A frequent form is that in the Constitution of Tennessee of 1870 (art. VI, § 9)— “Judges shall not charge juries with respect to matters of fact, but may state the testimony and declare the law.” Washington forbids even comments on the facts. Some constitutions are silent on the point.
 The Californian judges are said to have contrived to evade this. Idaho has a similar provision, but gives the judge only thirty days. Montana provides that any judicial officer who absents himself more than sixty consecutive days from the state shall be deemed to have forfeited his office.
 Virginia, New Jersey, North Carolina, and South Carolina.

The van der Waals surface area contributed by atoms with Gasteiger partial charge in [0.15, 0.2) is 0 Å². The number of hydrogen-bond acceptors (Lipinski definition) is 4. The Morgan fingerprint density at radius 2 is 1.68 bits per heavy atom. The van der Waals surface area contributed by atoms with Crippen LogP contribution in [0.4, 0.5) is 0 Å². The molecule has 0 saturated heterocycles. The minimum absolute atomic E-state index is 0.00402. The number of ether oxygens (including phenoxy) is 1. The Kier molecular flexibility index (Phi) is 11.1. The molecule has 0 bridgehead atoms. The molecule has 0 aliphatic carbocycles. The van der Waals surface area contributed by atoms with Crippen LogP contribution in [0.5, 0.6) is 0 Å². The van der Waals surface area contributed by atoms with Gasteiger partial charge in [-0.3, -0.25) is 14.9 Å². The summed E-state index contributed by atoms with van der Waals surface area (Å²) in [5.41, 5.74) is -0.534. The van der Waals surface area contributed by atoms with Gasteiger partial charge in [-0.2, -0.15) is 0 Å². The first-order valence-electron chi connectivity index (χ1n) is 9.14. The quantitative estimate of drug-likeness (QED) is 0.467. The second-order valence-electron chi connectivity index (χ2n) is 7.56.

Massachusetts, New Hampshire, Pennsylvania, Maryland, New York.
 Rhode Island, Vermont, Virginia, South Carolina.
 Massachusetts, Connecticut, New Hampshire, Delaware, Maine, Mississippi, New Jersey. In Maine and Connecticut probate judges are popularly elected. In Florida, though the three justices of the supreme court are now (Constitution of 1886) elected by the people, the seven circuit judges are appointed by the governor.
 The power of impeachment remains but is not often used.
 Massachusetts, Rhode Island, New Hampshire, all of them among the original thirteen. In Rhode Island the judges are in theory dismissible by the legislature.
 E.g., the city magistrates of New York City and the circuit judges of Wayne County, Michigan, in which Detroit stands.
 The notorious Tweed Ring judges of 1869–71.
 In Connecticut the change was made at the instance of the Bar Association of the state, which had seen with regret that the dominant party in the state legislature was placing inferior men on the bench.